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that odious animal, with his crystal and ivory manger.
"All this to explain why I went finally in search of the kitchen gardens, longing for the sight of a row of honest cabbages,
and found there a real human being who had a tale to tell. No, not a kitchen-maid with a tearful romance. Romance is either dark or bright, and you know I'm interested in half-tones. No, this was a
young lady who 'd had enough of Henrietta's housewarming, and I found her sitting in the shade of a smoke-bush, at the foot of the vegetable garden, as still as any image. Presently she looked up at me from under one of those enormous hats that let the sun splash through the brim and spatter the face with light. I had seen her before somewhere, and I made a remark about the view as I tried to place her. She was pretty enough and youngish; I could n't tell how young. Between twenty-five and thirty-eight women look about the same nowadays. She had the usual slim figure, smooth face, and tired eyes, a familiar type in the East; but there was about her something different, an expression wistful and puzzled, tired, and at the same time eager. She looked tired not because of having had too much of everything, but of never having had at all the things she wanted and did n't know how to look for. Then I realized that she was saying: 'You used to know me when I was little. I was Jessica Tatum.' And I remembered a quiet, rather colorless little girl of ten. Perhaps she had seemed mousy only because of the violent conditions that surrounded her; no child's personality makes itself heard in the din of slamming doors and tearful recriminations.
"I had known the parents well, handsome, hot-tempered, spoiled young creatures who quarreled violently. I think they even threw things at times; but they were so charming that people did n't mind. Of course it could n't have lasted forever, but they both died when Jessica was a child. They had left each other several times, and once they had come to me with tears and vociferous complaints. I did what I could; of course it was n't possible to bring about a lasting peace. I don't think they wanted it really. To some natures trouble acts as a stimulant, and, just as drunkards react only to enormous quantities of alcohol, so such people live in an atmosphere that would kill any ordinary mortal.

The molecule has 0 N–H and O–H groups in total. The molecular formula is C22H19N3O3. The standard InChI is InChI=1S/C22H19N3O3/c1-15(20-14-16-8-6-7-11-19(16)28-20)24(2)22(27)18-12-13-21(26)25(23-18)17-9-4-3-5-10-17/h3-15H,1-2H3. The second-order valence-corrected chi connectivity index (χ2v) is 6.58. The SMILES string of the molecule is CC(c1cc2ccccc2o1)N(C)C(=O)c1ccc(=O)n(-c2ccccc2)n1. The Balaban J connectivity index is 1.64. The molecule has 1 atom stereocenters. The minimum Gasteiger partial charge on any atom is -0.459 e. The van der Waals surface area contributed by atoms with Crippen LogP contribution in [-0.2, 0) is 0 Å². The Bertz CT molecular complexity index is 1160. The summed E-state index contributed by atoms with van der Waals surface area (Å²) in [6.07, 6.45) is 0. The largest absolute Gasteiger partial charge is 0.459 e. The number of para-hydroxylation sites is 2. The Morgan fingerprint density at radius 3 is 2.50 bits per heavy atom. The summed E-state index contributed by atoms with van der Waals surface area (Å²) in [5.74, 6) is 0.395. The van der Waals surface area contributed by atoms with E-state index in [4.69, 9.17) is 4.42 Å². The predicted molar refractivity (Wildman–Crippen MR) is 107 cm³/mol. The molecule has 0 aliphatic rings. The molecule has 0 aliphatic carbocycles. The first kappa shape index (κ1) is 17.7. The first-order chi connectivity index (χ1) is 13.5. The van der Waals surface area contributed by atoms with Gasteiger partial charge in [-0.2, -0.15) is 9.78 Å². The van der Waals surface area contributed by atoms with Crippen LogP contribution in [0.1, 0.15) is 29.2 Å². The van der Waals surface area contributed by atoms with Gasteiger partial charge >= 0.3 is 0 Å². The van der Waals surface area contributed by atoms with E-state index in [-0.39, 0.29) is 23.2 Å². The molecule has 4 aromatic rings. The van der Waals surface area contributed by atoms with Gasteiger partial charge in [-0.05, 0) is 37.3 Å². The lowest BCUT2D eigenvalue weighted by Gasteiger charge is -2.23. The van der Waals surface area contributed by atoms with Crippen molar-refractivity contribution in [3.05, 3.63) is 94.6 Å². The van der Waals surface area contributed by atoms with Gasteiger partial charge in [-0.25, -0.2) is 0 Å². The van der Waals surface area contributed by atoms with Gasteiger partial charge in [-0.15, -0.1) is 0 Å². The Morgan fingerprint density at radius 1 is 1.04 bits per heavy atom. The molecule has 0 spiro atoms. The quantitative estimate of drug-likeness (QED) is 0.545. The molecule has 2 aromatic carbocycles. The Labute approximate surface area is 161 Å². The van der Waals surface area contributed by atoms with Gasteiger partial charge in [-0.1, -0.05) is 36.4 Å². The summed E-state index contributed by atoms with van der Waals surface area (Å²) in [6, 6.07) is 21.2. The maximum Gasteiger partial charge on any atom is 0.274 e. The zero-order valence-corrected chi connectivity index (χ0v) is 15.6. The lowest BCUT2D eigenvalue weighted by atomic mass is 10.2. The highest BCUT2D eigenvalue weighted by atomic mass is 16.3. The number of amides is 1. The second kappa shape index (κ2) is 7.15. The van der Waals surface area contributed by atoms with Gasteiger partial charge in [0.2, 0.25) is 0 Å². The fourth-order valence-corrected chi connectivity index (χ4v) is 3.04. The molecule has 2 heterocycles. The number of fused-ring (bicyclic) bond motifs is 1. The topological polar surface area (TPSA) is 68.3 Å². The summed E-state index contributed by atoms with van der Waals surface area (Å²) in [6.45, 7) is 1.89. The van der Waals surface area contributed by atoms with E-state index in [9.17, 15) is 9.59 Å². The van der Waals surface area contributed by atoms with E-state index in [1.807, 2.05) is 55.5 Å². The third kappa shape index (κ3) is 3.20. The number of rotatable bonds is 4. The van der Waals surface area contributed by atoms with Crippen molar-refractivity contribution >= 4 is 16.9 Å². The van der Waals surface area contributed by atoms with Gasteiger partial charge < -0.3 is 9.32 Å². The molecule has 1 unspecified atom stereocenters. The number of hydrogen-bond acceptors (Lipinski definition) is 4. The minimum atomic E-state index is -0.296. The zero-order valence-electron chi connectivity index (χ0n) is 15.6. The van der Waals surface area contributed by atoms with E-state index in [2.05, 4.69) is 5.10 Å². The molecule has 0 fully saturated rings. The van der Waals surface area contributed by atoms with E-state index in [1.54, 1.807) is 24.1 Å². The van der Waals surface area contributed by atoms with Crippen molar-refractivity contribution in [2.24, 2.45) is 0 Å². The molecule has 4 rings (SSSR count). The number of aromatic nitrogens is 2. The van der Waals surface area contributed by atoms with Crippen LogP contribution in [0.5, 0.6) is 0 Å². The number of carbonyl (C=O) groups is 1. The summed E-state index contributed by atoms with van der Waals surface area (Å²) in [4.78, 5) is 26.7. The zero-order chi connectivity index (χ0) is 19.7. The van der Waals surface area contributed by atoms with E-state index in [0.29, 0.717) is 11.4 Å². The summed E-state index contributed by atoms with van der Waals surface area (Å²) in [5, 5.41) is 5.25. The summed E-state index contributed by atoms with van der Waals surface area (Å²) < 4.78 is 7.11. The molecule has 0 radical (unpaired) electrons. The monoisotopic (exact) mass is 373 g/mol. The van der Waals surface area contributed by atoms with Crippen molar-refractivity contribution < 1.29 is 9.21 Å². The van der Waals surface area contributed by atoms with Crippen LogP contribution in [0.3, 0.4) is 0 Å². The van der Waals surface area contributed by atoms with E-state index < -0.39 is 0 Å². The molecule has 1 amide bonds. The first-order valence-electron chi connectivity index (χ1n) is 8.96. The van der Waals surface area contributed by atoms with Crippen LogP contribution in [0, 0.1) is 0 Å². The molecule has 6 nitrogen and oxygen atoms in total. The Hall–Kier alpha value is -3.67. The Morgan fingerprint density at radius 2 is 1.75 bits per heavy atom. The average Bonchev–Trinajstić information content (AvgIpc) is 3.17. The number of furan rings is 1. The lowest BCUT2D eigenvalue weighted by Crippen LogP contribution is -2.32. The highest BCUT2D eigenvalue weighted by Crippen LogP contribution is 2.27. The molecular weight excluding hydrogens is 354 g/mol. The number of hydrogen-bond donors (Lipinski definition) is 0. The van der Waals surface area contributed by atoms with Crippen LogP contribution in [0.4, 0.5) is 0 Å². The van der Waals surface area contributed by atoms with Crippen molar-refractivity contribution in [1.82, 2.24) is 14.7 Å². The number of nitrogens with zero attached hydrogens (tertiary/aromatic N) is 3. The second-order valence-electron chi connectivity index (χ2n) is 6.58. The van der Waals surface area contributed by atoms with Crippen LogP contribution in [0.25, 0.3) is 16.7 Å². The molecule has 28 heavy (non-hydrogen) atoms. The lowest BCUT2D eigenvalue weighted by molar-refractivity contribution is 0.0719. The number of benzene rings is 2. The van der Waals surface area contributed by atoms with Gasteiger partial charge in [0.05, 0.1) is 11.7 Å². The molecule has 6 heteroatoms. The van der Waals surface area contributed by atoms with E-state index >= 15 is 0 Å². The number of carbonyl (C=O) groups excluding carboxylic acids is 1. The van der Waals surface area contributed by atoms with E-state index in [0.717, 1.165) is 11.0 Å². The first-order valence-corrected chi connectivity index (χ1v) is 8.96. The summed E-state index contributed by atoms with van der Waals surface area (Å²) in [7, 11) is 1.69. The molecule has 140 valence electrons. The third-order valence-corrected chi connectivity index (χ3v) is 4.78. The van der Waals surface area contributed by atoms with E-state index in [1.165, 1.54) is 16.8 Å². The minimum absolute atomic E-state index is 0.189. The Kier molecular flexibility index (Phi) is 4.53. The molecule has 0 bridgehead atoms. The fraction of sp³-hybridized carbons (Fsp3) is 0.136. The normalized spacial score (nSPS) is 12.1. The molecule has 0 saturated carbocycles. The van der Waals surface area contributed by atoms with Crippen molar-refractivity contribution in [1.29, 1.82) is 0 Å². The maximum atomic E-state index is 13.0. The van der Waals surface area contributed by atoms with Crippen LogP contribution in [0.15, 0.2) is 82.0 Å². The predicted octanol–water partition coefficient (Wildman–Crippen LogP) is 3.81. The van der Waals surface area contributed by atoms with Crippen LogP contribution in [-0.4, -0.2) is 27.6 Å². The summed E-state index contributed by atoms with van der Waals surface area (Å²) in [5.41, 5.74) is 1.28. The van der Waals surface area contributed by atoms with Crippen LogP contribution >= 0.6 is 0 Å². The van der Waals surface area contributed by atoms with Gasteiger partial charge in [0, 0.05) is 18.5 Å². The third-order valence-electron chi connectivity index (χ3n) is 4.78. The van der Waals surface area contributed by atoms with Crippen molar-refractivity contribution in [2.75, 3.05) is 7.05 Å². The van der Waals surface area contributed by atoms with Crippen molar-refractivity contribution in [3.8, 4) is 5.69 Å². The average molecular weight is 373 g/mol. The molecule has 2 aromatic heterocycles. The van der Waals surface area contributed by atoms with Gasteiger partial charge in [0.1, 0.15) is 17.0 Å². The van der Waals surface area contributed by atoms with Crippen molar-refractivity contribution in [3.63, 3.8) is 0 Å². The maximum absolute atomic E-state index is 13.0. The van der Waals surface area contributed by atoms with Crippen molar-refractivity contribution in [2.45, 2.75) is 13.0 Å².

"After they died somebody, I'd forgotten whom, took the child and brought
her up and out. Then she had married. I remembered vaguely that it was the sort of marriage about which people added some word of explanation, and I had forgotten, if I ever knew it, her husband's name and why they had granted him a distinctly qualified approval.
"All this came back to me in an instant. as I sat down beside her on the grass, and I said:
""Of course, of course; only your
hair was much lighter in those days, and where are your freckles? Well, what has life done to you, and what, my dear, have you done with life in all these years?'
"She hesitated and looked at me SO thoughtfully that I felt the way you do when you say 'How are you?' to an acquaintance and he begins to tell you how he is. I thought she was going to bore me with names and dates, but after a long pause she brought out:
. "I don't know. I've never thought about life at all before last week, and now everything seems different. I don't know what to do.'
"I looked at her sharply. I cannot endure the person who makes a morbid study of her inhibitions. But Jessica did n't apparently consider herself a 'case,' and she was honestly troubled.
"I asked her if she 'd rather be alone. She shook her head at that, and said plaintively:
"I don't seem to have happy things inside me to keep me company when I'm by myself. It never makes me lonely to watch a crowd of people having a good time, but it makes me awfully desolate to see one person going off by himself with a contented, turned-in look. You had that look when you came down here a minute ago.'
"She was very appealing as she sat there under the rosy, umber cloud of the smoke-bush, hugging her knees and looking up at me anxiously. One saw that her distress was not immediate; I thought it seemed sufficiently remote to make it safe to stay and talk without having presently to jump up and minister in some way to her comfort or happiness. And I
said encouragingly, as if she were still a child:
"Well, well, we 'll have a good talk; you must give me an account of yourself.' She shook her head again.
"You won't be interested if we talk.
I have n't got any theories about things. I bore people; they expect me either to agree or contradict. They don't much care which. I have n't got any ideas about how society should be put in order or what is wrong. I'm not even sure, as